Amna’s Contemporary Art Boutique
Do you need to add a little “style” and “creativity” to your living space? I encourage you to take a look at some of my art work! Costs are negotiable, free shipping, and a portion of it will go towards a preffered charitable cause.
Your office space should inspire you to be focused, creative, and organized. I love the following ideas!
While flipping through the magazine, Living Etc., I found a wonderful chapter dedicated to creating a relaxing yet bold living room. Sounds like a paradox, but it appears it is possible. Here were some pointers:
Create a focal point:
Keep the living space open. Give the area a relaxed feel by choosing low-level seating and informal floor cushions in vibrant shades. Cushions are a flexible addition in a smaller room as they take up very little space and can easily be moved around. If your living room does not include a fireplace, use a low-rise coffee table.
Choose a soft window treatment:
Voluminous curtains can overwhelm a room and short drapes are best avoided, unless they are cafe style, as they can appear dated. Roman blinds are a good option, softening a window more than a roller while still providing privacy. Sheer curtains can be styled to either give you privacy are perfectly drape in accordance to your preference.
Use shelving as a backdrop:
While the heart of the room is low-level and intimate, build shelves into alcoves to form an interesting backdrop of books and treasures. Painting them the same color of the walls helps to integrate them, allowing accessories to be the focus.
Layer up lighting:
Candles, dim lights, ceiling lights.
Be bold with colour:
Although white is the obvious choice in a smaller room, a dark shade can add drama and give a cosy, cocooning feel.
Be bold with artwork:
Do your research, and find some wall hangings that are bold, yet represent your personality. These wall hangings give personality to a room.
My latest quick skim, has been Steven Johnson’s “Where Good Ideas Come From”…
Steven Johnson explains the inspiration behind creative thinking & innovation. In the first few chapters, Johnson presents an example of how a small moment can transform an idea into a BIG idea:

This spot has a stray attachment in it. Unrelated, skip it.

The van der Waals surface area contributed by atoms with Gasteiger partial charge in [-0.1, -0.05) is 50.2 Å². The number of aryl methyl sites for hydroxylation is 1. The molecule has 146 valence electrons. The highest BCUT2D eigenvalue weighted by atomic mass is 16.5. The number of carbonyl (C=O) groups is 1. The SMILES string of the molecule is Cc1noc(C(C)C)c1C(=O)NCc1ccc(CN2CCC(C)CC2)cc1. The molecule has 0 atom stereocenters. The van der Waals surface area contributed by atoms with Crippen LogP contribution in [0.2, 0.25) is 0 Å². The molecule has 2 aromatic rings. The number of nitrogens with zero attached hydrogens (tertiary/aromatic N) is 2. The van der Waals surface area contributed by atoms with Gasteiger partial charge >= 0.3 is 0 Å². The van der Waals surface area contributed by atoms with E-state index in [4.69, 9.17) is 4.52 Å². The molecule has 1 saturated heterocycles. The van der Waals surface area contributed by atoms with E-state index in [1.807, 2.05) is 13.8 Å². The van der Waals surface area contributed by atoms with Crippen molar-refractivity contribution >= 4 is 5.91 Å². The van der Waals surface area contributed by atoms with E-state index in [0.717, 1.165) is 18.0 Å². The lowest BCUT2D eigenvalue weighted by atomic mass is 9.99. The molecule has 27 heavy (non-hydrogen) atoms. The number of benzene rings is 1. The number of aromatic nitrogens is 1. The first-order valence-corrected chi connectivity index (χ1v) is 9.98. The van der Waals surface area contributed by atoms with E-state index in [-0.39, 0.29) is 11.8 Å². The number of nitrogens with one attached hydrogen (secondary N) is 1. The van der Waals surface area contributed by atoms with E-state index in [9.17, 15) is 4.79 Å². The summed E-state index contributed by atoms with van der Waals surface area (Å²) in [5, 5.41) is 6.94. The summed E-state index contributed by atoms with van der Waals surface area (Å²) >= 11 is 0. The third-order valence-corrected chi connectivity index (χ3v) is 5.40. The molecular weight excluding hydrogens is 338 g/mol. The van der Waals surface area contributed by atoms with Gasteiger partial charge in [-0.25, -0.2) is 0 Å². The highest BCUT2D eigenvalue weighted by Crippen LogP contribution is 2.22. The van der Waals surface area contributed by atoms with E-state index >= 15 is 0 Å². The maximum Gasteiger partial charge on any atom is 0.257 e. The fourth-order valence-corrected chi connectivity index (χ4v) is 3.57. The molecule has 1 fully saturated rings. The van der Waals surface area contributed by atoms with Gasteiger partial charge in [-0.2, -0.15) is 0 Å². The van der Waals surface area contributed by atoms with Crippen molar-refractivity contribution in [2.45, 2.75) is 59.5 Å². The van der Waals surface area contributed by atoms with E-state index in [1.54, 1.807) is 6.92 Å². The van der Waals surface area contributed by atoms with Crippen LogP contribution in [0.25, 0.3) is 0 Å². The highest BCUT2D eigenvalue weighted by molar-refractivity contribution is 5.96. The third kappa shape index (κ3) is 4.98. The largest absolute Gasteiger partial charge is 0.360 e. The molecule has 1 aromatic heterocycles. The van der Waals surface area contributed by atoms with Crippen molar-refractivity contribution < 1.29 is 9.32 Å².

Stephane Tarnier took a day off from his work at the Maternity de Paris, and visited the zoo. He was inspired by the exhibit of chicken incubators and decided to contract a device similar for human newborns. Because of this, the rate of fatalities of newborns had decreased drastically.
Here is another excerpt from the book:
“This is a book about the space of innovation. Some environments squelch new ideas; some environments seem to breed them effortlessly. The city and the Web have been such engines of innovation because, for complicated historical reasons, they are both environments that are powerfully suited for the creation, diffusion, and adoption of good ideas. Neither environment is perfect, by any means. But both the city and the web possess an undeniable track record at generating innovation. In the same way, the “myriad tiny architects” of Darwin’s coral reef create an environment where biological innovation can flourish. If we want to understand where good ideas come from, we have to put them in context. Darwin’s world-changing idea unfolded inside his brain, but think of all the environments and tools he need to piece it together: a ship, an archipelago, a notebook, a library, a coral reef. Our thought shapes the spaces we inhabit, and our spaces return the favor. The argument of this book is that a series of shared properties and patterns recur again and again in unusually fertile environments. I have distilled them down into seven patterns, each one occupying a separate chapter. The more we embrace these patterns- in our private work habits and hobbies, in our office environments, n the design of software tools, the better we will be at tapping our extraordinary capacity for innovative thinking.”
Johnson raises some good points. As human beings, we must identify where we find ourselves, and does our environment help motivate us to embrace our highest innovative state-of-mind?
Last weekend, I had visited a bunch of friends. Men and women from diverse backgrounds, just about everyone had a burning topic in mind… Love. Each person discussed their hopes and aspirations in seeking happiness with that “one person”. Some discussed the topic with hope, others with slight anxiety. The question often arises, how can we turn our initial infatuation into eternal love, happiness and commitment? Although I am single, I thoroughly appreciate studying this topic and observing the examples around me. I couldn’t help but try to brainstorm some ideas….
Continuous Happiness & Love in a Relationship
- Strong friendship
- The ability to show and share physical and emotional affection.
- Shared goals and daily activities- taking part in community service, sports, religious/spiritual and or other activities together, can help build trust and appreciation between two people.
- Thrive on learning together
- You get what you give. When you give better, you get better.
- No blame game- forget whether you’re right or wrong. The question is: Is what you’re doing working or not working.
- You don’t necessarily solve problems. You learn how to manage them. Problem solving is better done between two people as opposed to one.
- You both help each other become better people.
- Both are able to treat one another as equals, however agree on undertaking different tasks in order to build a stable foundation.
- Both appreciate the history and background of their spouse; even if they don’t “get it”. Families can be a head-ache to deal with, however, if you truly admire your spouse, you will respect his/her family, b/g, and history.
- Both give each other enough space to yearn for one another.
- Both people have hobbies.
- Both are able to make challenging decisions based on clarity, logic, and a touch of sensitivity.